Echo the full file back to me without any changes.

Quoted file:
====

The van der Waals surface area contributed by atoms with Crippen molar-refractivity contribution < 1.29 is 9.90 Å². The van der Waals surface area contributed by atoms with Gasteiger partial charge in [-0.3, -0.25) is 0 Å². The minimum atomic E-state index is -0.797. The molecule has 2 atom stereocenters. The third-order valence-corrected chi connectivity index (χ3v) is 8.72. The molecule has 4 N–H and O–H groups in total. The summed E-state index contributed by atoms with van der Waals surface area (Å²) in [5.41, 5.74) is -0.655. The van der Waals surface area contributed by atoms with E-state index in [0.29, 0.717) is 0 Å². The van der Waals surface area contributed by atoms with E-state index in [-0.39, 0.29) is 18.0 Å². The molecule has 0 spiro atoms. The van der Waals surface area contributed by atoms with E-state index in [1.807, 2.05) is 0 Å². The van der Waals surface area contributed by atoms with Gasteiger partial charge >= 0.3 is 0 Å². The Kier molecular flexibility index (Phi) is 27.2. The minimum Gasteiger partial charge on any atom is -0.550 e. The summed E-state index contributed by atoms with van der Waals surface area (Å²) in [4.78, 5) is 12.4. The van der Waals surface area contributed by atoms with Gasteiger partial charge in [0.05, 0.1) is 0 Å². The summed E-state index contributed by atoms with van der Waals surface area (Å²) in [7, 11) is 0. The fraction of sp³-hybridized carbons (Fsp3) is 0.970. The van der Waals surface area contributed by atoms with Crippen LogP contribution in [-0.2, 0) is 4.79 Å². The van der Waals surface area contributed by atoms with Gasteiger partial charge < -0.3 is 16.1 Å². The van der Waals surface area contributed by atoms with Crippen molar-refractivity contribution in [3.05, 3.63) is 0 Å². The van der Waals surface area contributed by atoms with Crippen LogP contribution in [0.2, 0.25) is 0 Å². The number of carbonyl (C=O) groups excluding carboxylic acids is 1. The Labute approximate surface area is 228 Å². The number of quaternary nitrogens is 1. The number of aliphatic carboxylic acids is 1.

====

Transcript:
The van der Waals surface area contributed by atoms with Crippen molar-refractivity contribution < 1.29 is 9.90 Å². The van der Waals surface area contributed by atoms with Gasteiger partial charge in [-0.3, -0.25) is 0 Å². The minimum atomic E-state index is -0.797. The molecule has 2 atom stereocenters. The third-order valence-corrected chi connectivity index (χ3v) is 8.72. The molecule has 4 N–H and O–H groups in total. The summed E-state index contributed by atoms with van der Waals surface area (Å²) in [5.41, 5.74) is -0.655. The van der Waals surface area contributed by atoms with E-state index in [0.29, 0.717) is 0 Å². The van der Waals surface area contributed by atoms with E-state index in [-0.39, 0.29) is 18.0 Å². The molecule has 0 spiro atoms. The van der Waals surface area contributed by atoms with E-state index in [1.807, 2.05) is 0 Å². The van der Waals surface area contributed by atoms with Gasteiger partial charge >= 0.3 is 0 Å². The Kier molecular flexibility index (Phi) is 27.2. The minimum Gasteiger partial charge on any atom is -0.550 e. The summed E-state index contributed by atoms with van der Waals surface area (Å²) in [4.78, 5) is 12.4. The van der Waals surface area contributed by atoms with Gasteiger partial charge in [0.05, 0.1) is 0 Å². The summed E-state index contributed by atoms with van der Waals surface area (Å²) in [7, 11) is 0. The fraction of sp³-hybridized carbons (Fsp3) is 0.970. The van der Waals surface area contributed by atoms with Crippen LogP contribution in [-0.2, 0) is 4.79 Å². The van der Waals surface area contributed by atoms with Gasteiger partial charge < -0.3 is 16.1 Å². The van der Waals surface area contributed by atoms with Crippen molar-refractivity contribution in [3.05, 3.63) is 0 Å². The van der Waals surface area contributed by atoms with Crippen LogP contribution in [0.2, 0.25) is 0 Å². The number of carbonyl (C=O) groups excluding carboxylic acids is 1. The Labute approximate surface area is 228 Å². The number of quaternary nitrogens is 1. The number of aliphatic carboxylic acids is 1.